Why it’s time to make lower-risk injecting equipment more widely available
08 January 2024
When it comes to preventing HIV, the type of syringes that people use to inject drugs makes a difference. But access to lower-risk equipment is limited, a new report reveals
A new report from Harm Reduction International (HRI) focuses on an often ignored part of HIV prevention for people who inject drugs – the type of needles and syringes that are available through public health programmes.
What is the report about?
All needle and syringes have something called ‘dead space’. This is the space between the needle and the plunger when it is fully pushed in, which holds blood after it has been used. Low dead space syringes (LDSS) have less of this space than other syringes. HIV and the hepatitis C virus (HCV) can survive longer in higher volumes of blood. Because LDSS contain less space, there will be less blood if the equipment is shared, so the risk of HIV or HCV being passed on reduces.
In this new report, HRI maps the type of injecting equipment that needle and syringe programmes (NSPs) provide and people’s preferences for different types of injecting equipment. It is based on interviews with NSP experts and people who inject drugs, plus survey data from 26 countries with NSPs. Countries were a mix of low-, middle- and high-income and included countries in Africa and Asia.
Why is this important?
In many countries, most HIV and HCV infections among people who inject drugs happen because people share needles and syringes. So it is important that NSPs consider the type of injecting equipment they provide. In fact, the World Health Organization has been recommending that NSPs provide LDSS since 2012.
What does the report say?
The type of needle and syringes available in NSPs
Where LDSS are available, they make up 25% or less of the needles and syringes distributed by NSPs. The most common type of LDSS available have a low volume capacity (1ml).
Traditional high dead space syringes (HDSS) with detachable needles are the most common type available through NSPs. New LDSS versions, which have detachable needles and large volume barrels, are only available in Scotland.
NSPs in low and middle-income countries are less likely to provide LDSS than high-income countries. Sometimes, budget limitations influence purchasing decisions more than public health goals. For example, in North Macedonia (where LDSS are not available), service providers must choose the cheapest option even if it is not the best quality equipment.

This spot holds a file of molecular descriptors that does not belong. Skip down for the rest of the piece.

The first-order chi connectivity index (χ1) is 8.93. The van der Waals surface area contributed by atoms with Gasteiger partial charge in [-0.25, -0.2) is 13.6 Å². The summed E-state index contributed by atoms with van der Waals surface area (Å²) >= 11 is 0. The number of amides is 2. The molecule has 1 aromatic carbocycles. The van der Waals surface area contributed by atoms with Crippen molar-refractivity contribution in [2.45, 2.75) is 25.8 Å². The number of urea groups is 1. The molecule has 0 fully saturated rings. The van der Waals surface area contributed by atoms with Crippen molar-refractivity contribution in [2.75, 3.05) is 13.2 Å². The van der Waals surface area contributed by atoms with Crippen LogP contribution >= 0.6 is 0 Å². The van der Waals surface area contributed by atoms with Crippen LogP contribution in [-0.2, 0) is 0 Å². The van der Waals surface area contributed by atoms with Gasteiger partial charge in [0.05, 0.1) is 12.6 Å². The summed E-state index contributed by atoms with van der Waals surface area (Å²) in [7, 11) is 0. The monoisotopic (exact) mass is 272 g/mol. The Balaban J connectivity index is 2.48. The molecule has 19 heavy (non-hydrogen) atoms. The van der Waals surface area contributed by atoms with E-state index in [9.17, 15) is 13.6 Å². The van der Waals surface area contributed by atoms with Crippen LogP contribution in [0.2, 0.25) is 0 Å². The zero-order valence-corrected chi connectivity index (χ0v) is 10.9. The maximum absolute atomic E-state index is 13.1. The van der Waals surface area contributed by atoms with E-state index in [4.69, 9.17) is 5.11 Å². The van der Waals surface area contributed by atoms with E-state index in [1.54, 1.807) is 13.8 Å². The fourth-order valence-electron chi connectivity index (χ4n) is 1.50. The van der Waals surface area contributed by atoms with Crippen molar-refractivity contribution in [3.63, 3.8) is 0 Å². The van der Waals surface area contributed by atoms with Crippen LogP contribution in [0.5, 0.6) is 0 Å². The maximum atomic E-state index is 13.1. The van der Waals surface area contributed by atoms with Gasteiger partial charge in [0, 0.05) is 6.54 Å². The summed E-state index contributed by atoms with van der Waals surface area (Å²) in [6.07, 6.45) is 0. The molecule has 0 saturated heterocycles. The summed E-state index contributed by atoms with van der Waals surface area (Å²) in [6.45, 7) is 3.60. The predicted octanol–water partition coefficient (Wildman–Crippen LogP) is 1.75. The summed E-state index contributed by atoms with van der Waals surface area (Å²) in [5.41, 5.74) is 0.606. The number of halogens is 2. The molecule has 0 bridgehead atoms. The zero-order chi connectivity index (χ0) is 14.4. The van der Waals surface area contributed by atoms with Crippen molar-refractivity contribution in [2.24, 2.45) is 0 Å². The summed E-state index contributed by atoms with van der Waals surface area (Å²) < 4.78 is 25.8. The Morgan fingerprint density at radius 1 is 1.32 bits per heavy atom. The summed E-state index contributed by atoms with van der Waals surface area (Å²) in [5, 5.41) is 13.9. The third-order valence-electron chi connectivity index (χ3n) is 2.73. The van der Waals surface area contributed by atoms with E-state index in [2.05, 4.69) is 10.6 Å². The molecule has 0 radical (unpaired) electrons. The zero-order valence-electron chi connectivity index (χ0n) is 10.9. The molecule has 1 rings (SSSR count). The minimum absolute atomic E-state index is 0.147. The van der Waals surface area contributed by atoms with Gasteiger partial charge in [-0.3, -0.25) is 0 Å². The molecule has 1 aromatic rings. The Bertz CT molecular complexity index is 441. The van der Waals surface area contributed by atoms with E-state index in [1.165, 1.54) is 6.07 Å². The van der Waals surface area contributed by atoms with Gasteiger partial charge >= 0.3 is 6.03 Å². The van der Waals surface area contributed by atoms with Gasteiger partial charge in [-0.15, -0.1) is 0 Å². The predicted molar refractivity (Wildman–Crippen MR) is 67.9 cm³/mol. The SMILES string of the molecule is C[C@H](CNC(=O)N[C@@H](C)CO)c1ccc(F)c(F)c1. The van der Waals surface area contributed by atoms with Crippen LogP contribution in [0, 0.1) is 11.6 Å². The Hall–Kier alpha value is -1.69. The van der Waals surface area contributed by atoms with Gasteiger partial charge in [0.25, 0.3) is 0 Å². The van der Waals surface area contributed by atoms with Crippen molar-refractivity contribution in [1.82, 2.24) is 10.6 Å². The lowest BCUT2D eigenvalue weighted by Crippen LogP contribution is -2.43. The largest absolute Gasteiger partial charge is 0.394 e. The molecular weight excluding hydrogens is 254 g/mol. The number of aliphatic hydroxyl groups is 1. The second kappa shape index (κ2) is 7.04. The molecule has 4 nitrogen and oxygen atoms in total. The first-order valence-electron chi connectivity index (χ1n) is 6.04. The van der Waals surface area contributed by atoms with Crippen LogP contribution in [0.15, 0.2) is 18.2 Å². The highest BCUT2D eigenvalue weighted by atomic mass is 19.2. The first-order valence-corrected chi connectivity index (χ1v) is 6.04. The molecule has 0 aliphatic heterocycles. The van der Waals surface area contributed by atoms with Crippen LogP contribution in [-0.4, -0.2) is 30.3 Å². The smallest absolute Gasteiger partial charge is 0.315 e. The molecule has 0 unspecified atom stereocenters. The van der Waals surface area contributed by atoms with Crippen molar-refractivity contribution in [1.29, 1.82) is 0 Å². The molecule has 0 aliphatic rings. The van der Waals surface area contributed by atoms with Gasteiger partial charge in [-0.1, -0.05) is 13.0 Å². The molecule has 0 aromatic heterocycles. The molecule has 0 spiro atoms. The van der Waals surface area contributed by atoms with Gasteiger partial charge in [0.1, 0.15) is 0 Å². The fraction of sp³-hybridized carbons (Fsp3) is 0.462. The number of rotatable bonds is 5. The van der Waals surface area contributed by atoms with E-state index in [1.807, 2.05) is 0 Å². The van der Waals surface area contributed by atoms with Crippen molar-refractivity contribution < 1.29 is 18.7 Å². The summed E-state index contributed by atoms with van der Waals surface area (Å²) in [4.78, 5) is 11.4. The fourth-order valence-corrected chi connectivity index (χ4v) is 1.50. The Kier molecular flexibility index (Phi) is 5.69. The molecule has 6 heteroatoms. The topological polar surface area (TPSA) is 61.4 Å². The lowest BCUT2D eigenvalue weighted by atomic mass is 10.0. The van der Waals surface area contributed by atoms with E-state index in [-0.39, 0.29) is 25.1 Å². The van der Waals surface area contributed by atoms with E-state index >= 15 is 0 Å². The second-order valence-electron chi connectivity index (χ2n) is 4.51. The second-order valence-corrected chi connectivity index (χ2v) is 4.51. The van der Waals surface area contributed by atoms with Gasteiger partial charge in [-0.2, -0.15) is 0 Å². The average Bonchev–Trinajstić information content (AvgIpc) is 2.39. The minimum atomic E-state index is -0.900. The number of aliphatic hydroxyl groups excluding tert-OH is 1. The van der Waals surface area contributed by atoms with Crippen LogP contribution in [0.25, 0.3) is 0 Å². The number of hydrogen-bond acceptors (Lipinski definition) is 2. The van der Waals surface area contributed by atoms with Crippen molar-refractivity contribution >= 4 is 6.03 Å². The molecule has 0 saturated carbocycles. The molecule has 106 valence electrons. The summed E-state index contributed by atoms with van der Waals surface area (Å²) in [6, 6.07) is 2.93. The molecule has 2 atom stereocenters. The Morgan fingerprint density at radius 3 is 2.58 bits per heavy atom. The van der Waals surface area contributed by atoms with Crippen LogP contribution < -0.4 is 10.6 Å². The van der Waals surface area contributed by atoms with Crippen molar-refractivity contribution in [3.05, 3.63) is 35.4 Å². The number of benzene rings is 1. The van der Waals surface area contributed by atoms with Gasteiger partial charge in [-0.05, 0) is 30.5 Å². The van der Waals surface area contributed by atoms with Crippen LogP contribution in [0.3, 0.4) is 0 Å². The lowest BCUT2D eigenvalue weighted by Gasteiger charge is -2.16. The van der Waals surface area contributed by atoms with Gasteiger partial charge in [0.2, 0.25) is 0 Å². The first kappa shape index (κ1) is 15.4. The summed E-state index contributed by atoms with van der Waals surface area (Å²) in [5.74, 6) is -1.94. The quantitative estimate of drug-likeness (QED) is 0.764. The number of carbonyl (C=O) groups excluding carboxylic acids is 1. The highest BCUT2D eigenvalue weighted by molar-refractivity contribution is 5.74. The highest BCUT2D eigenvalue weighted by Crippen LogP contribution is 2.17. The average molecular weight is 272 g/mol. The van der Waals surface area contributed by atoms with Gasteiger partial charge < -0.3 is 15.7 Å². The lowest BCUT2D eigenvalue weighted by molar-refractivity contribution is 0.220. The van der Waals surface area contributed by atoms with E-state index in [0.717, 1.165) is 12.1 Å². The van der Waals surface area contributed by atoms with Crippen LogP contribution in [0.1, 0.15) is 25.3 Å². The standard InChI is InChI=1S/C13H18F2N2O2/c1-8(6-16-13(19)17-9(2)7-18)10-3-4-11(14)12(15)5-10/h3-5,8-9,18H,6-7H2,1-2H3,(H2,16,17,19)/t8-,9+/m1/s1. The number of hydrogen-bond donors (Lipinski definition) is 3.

People’s preferences for injecting equipment
People who inject drugs gave different reasons for the type of injecting equipment they used. One of the biggest factors was habit, with people often using the same type of equipment they first started injecting with, and what other people around them use.
But the type of drug being used was also a factor. People who inject drugs that need to be dissolved in liquid need larger volume syringes. This includes drugs like opioid agonist medication, image enhancing drugs like steroids, and prescription drugs like benzodiazepines. For these people, the most accessible type of LDSS available (a 1ml LDSS) was not suitable.
People who inject deeper in thigh veins or muscles need longer and thicker needles. People injecting in veins in hands and arms tend to prefer thinner, shorter needles. Some prefer thinner needles because they leave smaller marks which are easier to hide.
What does this mean for HIV services?
Introducing or increasing the amount of LDSS available through an NSP could help to reduce HIV and HCV infections.
NSPs should provide a wide range of injecting equipment to cover the needs of people who inject drugs. The first step is consulting the people who use NSPs to ask them what type of needles and syringes they need. It is also important to educate people about the advantage of using LDSS (for example, reduced HIV and HCV risk, less waste of drugs).
If you are advocating for changes to NSP procurement, it is important to target your government and any external programme donors. In many instances, the main funding source for NSPs in low and middle-income countries is the Global Fund to Fight AIDS, Tuberculosis and Malaria (in Nigeria it is PEPFAR).
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